ESSAYS & SHORT FICTION
My sister is way to god damn nice. It’s as if while in my mother’s warm womb my sister vacuumed all the kindness out of her so that when it came time for me to be conceived the only traits left on the personality shelf were sarcasm and self-deprecation. I’ve made due, but it hasn’t been easy. My family dynamics have me filed under PRICK, Jerkface while my sister basks in the golden glory of PERSON, Good.
The third party interactions between me, my sister and X in public usually end up making everyone involved upset in some way. I hardly have to open my mouth for this to happen. I say please, thank you, okay, combien?, but comparatively my efforts fall short of the mark that she sets so high with her daily joie de vivre. Admittedly my push is meager. It’s actually not even enough to compete. But I can’t live with this type of disparity in my life, so I venture to call her up to talk about it. The presence of this phone call has me in a state of total anxiousness. My sister and I hardly converse. For the 5 minutes that we do converse once a month it is usually spent discussing the parents and our mutual dissatisfaction with the monarchy. Thankfully, one of the greater qualities of being PRICK, Jerkface is selfishness, so I am willing to put the awkwardness of asking my sister a personal question aside in order to obtain a satisfying answer.
“Who died?” My family’s natural response for any unsolicited phone call.
I mull over the possibility of how a dead baby joke could fit into this situation, but then I realize it would be a joke wasted. She’s too nice. Nice people don’t respond well to dead baby jokes.
“No one died. How come you are such a nice good hearted person?”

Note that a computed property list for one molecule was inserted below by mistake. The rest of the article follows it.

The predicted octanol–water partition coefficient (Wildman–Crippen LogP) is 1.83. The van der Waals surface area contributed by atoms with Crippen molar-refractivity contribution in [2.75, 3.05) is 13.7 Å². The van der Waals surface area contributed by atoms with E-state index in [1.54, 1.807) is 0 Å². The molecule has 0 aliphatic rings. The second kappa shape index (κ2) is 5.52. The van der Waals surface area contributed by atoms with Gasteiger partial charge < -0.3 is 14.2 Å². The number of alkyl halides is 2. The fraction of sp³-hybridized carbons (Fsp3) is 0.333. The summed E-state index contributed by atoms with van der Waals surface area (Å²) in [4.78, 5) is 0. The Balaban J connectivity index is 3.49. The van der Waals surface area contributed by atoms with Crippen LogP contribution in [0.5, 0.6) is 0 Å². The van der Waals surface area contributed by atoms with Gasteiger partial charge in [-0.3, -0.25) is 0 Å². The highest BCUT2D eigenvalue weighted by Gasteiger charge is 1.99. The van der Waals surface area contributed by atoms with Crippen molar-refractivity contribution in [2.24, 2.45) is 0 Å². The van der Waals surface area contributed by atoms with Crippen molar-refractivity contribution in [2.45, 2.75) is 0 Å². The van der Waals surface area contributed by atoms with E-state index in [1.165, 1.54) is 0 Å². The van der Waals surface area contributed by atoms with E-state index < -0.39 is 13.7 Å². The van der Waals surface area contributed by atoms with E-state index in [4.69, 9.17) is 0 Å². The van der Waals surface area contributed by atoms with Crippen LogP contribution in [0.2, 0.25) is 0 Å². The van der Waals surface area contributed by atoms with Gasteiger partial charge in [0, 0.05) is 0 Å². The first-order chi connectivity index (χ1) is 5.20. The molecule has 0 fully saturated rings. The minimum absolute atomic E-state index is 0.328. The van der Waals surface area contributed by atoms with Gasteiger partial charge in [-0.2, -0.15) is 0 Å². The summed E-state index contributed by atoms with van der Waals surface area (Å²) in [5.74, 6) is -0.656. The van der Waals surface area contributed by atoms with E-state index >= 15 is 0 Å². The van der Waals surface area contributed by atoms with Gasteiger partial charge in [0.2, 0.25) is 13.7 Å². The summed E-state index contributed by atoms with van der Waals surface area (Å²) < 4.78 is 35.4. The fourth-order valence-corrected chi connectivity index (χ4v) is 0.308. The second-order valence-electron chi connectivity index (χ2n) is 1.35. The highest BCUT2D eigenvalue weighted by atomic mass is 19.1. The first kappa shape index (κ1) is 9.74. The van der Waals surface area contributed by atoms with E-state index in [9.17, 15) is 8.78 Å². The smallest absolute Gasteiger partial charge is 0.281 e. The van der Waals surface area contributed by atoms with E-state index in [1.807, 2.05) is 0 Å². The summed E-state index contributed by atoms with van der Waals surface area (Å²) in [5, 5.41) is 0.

“What? What did Daddy say?”
“Nothing. How come you care so much and it’s easy for you to contribute positively to society?”
“I don’t understand the context.”
“The context is the world, and the question is how you fit into it.”
“Oh. I guess I care because that is what you’re supposed to do. I’m just following the rules.”
“The Jesus rules?”
“That’s not funny.”
“Do you think I’m a good person?”
“Do you want to think about it?”
“No. You’re all right. You’re not a bad person. You’re just too meh about everything.”
“Oh yeah totally. Are we done here?”
Somehow the result of that conversation had the opposite effect of satisfying. According to my sister not only does my status as PRICK, Jerkface remain intact, I now belong to the Meh Society. I hang up the phone feeling like I’ve been wrongfully convicted. The crime: not caring about anything.
Inside I feel like Bob Barker giving away that car. How come my outsides don’t show it? I care, and I do a bunch of things that require good heartedness. I pay my taxes. I bought a poppy. If you’re a street kid that looks like Harmony Korine, I’ll even give you $20. Would doing it with a smile make all the difference in how I am perceived by the good hearted kids? I don’t want to be like her, but I also don’t want to be the opposite of her. Somewhere in the middle between murder and Mazel Tov?
She’s right. I am too Meh about everything. I’m in Meh-gatory.
Well, at least I know my whole neighborhood is down here with me.